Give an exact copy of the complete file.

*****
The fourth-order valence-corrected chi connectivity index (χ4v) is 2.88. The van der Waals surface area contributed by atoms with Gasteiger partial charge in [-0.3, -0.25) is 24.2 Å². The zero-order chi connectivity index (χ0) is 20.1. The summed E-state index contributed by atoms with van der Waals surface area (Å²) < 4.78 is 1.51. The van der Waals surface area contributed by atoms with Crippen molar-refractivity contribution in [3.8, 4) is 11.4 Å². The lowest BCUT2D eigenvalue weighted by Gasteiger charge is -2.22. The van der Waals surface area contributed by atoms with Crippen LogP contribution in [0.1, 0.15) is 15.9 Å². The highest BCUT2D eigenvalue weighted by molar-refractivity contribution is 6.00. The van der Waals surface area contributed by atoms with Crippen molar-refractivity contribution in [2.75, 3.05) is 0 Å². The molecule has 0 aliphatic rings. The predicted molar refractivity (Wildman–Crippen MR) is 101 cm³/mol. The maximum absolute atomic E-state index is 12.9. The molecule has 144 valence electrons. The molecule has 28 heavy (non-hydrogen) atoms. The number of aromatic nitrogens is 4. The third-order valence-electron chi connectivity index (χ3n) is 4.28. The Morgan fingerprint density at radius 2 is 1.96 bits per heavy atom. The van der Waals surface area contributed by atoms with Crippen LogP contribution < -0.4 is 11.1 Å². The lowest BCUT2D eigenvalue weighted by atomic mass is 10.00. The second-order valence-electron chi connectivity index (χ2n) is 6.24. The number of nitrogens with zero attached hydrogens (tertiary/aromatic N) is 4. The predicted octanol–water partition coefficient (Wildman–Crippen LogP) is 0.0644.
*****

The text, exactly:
The fourth-order valence-corrected chi connectivity index (χ4v) is 2.88. The van der Waals surface area contributed by atoms with Gasteiger partial charge in [-0.3, -0.25) is 24.2 Å². The zero-order chi connectivity index (χ0) is 20.1. The summed E-state index contributed by atoms with van der Waals surface area (Å²) < 4.78 is 1.51. The van der Waals surface area contributed by atoms with Crippen molar-refractivity contribution in [3.8, 4) is 11.4 Å². The lowest BCUT2D eigenvalue weighted by Gasteiger charge is -2.22. The van der Waals surface area contributed by atoms with Crippen LogP contribution in [0.1, 0.15) is 15.9 Å². The highest BCUT2D eigenvalue weighted by molar-refractivity contribution is 6.00. The van der Waals surface area contributed by atoms with Crippen molar-refractivity contribution in [2.75, 3.05) is 0 Å². The molecule has 0 aliphatic rings. The predicted molar refractivity (Wildman–Crippen MR) is 101 cm³/mol. The maximum absolute atomic E-state index is 12.9. The molecule has 144 valence electrons. The molecule has 28 heavy (non-hydrogen) atoms. The number of aromatic nitrogens is 4. The third-order valence-electron chi connectivity index (χ3n) is 4.28. The Morgan fingerprint density at radius 2 is 1.96 bits per heavy atom. The van der Waals surface area contributed by atoms with Crippen LogP contribution < -0.4 is 11.1 Å². The lowest BCUT2D eigenvalue weighted by atomic mass is 10.00. The second-order valence-electron chi connectivity index (χ2n) is 6.24. The number of nitrogens with zero attached hydrogens (tertiary/aromatic N) is 4. The predicted octanol–water partition coefficient (Wildman–Crippen LogP) is 0.0644.